Furniture Chain’s Rental Computers Sent 185,000 Spyware Emails Containing Customers’ Passwords, Explicit Photos, Financial Information Back to Headquarters

The Atlanta-based national furniture chain Aaron’s offers computers on a rent-to-own basis. Many of the computers contained secretly activated spyware which tracked customers’ locations, took webcam photos inside their homes, and forwarded intimate photos and information back to corporate servers, reports NBC News:

Spyware installed on computers leased from furniture renter Aaron’s Inc. secretly sent 185,000 emails containing sensitive information — including pictures of nude children and people having sex — back to the company’s corporate computers, according to court documents filed Wednesday in a class-action lawsuit.

According to the filings, some of the spyware emails contained pictures secretly taken by the rental computers’ webcams or other sensitive information including Social Security numbers, social media and email passwords, and customer keystrokes, the Federal Trade Commission determined last year.

Aaron’s officials have previously said the company never installed the spyware on computers rented out of 1,140 company-operated stores and blamed individual franchisees for installing it. But the new filings claim Aaron’s nonetheless received the secretly recorded data.

The allegations grew out of a Federal Trade Commission settlement last year [involving] a Casper, Wyo., couple, Brian and Crystal Byrd. The couple’s May 2011 lawsuit claimed the manager of the Casper store showed Brian Byrd a webcam picture of himself operating a rental computer after the manager activated the spyware in the process of trying to repossess the computer, which the manager mistakenly believed the Byrds hadn’t paid off under their rent-to-own agreement. The filings seek court permission to file a new complaint adding 54 franchisees based on the 185,000 emails since traced to Aaron’s computer servers.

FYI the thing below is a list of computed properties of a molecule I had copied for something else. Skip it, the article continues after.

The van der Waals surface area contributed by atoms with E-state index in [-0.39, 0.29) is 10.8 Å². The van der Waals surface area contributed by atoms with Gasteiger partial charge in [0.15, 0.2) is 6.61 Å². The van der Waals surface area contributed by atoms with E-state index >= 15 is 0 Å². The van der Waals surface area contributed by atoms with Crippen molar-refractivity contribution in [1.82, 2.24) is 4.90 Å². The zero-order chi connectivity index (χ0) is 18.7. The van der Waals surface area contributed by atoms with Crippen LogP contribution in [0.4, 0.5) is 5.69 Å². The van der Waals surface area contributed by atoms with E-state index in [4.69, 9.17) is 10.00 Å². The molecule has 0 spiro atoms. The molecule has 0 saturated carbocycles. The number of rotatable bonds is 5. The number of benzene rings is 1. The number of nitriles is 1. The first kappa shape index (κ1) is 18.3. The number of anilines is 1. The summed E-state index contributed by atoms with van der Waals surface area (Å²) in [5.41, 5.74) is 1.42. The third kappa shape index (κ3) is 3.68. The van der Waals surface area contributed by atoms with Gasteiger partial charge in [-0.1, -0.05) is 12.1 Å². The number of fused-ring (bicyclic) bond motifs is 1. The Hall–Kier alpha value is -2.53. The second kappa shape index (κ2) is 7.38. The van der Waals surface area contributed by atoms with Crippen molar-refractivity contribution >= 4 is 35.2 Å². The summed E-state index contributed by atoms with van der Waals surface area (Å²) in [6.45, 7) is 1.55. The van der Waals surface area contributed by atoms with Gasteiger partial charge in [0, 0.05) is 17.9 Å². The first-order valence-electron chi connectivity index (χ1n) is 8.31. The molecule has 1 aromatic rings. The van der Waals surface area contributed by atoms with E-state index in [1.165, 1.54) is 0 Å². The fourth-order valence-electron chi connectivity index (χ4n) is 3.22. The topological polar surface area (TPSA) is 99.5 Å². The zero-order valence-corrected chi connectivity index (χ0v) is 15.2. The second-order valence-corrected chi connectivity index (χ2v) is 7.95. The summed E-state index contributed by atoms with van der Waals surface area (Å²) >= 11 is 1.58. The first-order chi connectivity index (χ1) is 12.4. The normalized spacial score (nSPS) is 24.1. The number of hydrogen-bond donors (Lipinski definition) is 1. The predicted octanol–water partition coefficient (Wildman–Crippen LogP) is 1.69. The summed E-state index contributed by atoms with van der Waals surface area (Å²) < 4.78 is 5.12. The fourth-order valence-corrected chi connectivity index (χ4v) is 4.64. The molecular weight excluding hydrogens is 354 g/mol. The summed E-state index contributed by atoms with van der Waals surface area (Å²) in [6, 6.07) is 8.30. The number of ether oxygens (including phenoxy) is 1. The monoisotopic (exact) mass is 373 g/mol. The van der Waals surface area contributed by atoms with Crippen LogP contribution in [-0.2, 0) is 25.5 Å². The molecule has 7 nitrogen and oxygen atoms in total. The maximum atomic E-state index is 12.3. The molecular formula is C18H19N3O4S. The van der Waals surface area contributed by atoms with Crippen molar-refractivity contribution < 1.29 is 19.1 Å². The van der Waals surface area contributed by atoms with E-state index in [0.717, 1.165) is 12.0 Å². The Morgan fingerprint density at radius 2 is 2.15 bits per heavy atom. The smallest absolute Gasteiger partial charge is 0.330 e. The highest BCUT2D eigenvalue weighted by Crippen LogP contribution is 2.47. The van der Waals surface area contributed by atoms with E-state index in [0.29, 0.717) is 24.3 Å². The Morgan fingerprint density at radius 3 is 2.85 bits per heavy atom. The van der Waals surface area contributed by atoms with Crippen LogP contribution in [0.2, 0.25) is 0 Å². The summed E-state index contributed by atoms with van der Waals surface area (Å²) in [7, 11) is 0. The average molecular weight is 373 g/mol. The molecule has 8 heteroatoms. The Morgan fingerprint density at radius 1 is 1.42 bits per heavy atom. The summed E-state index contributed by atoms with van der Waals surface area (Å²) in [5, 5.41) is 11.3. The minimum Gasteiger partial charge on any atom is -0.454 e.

On Wednesday, attorneys also filed a new lawsuit on behalf of a customer who claims an Oregon Aaron’s franchise tracked her physical location by having Detective Mode trace her Wi-Fi use of the computer.

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  • alizardx

    Hope the class action lawsuit judgement destroys the company and the careers of all the C-level people. They need to be made an example of.

    • Ittabena

      I think it should be cut and dried. Aaron’s practices usury and preys on the poor with their business practices. They should be closed and all their assets seized, just like when one of their clients misses a payment.

      Of course this would only mean a quick name change and back to business as usual. And those salesman who lost their jobs would just start a new career spamming the Disinfo comments, so what would be accomplished?

      Of course we could try tarring and feahering. It used to work pretty good in the old days.

  • BuzzCoastin

    too bad they’re not Uncle Homeland
    then they’d be in the clear
    spying on Amerikans is OK when Uncle Homeland does it for their security

  • InfvoCuernos

    O holy shit. I always knew that webcam gimmick was a bad idea. I don’t even like having my cell phone sitting out with the camera facing where it can “see anything in my home. Of course somebody is doing this, and you can bet if one company is doing, then the govt. probably has this capability too.

  • InfvoCuernos

    O holy shit. I always knew that webcam gimmick was a bad idea. I don’t even like having my cell phone sitting out with the camera facing where it can “see anything in my home. Of course somebody is doing this, and you can bet if one company is doing, then the govt. probably has this capability too.

    • Ittabena

      Actually, my IT guy in MS was very very good. I asked him about this sort of thing once. Did you know, that their is software the US Gov can load or activate remotely that will broadcast the audio in a room after the cell phone is turned off?

      There had been a story on NPR (aka National Petroleum Radio) that hackers could do this. Since my friend was a hacker I thought I would ask him and find out for certain. As a former WorldCom employee I had my strong suspicions. My buddy told me that he would have to have physical possession of the cell phone for a minute or two to accomplish this, but the Gov. could do it remotely.

      Drowning is the only thing that will cure your cell phone of such errant behavior should it catch this bug.